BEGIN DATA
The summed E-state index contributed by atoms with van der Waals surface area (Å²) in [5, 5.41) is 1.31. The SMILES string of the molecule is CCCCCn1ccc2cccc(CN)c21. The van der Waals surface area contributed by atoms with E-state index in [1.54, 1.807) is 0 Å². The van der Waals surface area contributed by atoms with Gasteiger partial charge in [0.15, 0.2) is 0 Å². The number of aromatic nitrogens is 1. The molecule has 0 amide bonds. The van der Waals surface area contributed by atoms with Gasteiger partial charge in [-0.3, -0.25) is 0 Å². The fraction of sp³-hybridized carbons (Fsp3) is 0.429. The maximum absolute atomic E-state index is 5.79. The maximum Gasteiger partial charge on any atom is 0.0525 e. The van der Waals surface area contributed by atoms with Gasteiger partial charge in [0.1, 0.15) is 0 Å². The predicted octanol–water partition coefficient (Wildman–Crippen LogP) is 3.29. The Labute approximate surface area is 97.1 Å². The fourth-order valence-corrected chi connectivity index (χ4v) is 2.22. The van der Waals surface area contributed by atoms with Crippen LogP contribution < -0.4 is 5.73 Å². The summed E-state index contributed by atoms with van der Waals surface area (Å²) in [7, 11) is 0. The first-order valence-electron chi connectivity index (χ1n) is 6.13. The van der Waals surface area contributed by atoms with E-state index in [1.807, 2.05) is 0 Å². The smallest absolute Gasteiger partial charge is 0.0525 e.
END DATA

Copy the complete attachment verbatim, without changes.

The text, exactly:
The summed E-state index contributed by atoms with van der Waals surface area (Å²) in [5, 5.41) is 1.31. The SMILES string of the molecule is CCCCCn1ccc2cccc(CN)c21. The van der Waals surface area contributed by atoms with E-state index in [1.54, 1.807) is 0 Å². The van der Waals surface area contributed by atoms with Gasteiger partial charge in [0.15, 0.2) is 0 Å². The number of aromatic nitrogens is 1. The molecule has 0 amide bonds. The van der Waals surface area contributed by atoms with Gasteiger partial charge in [-0.3, -0.25) is 0 Å². The fraction of sp³-hybridized carbons (Fsp3) is 0.429. The maximum absolute atomic E-state index is 5.79. The maximum Gasteiger partial charge on any atom is 0.0525 e. The van der Waals surface area contributed by atoms with Gasteiger partial charge in [0.1, 0.15) is 0 Å². The predicted octanol–water partition coefficient (Wildman–Crippen LogP) is 3.29. The Labute approximate surface area is 97.1 Å². The fourth-order valence-corrected chi connectivity index (χ4v) is 2.22. The van der Waals surface area contributed by atoms with Crippen LogP contribution < -0.4 is 5.73 Å². The summed E-state index contributed by atoms with van der Waals surface area (Å²) in [7, 11) is 0. The first-order valence-electron chi connectivity index (χ1n) is 6.13. The van der Waals surface area contributed by atoms with E-state index in [1.807, 2.05) is 0 Å². The smallest absolute Gasteiger partial charge is 0.0525 e.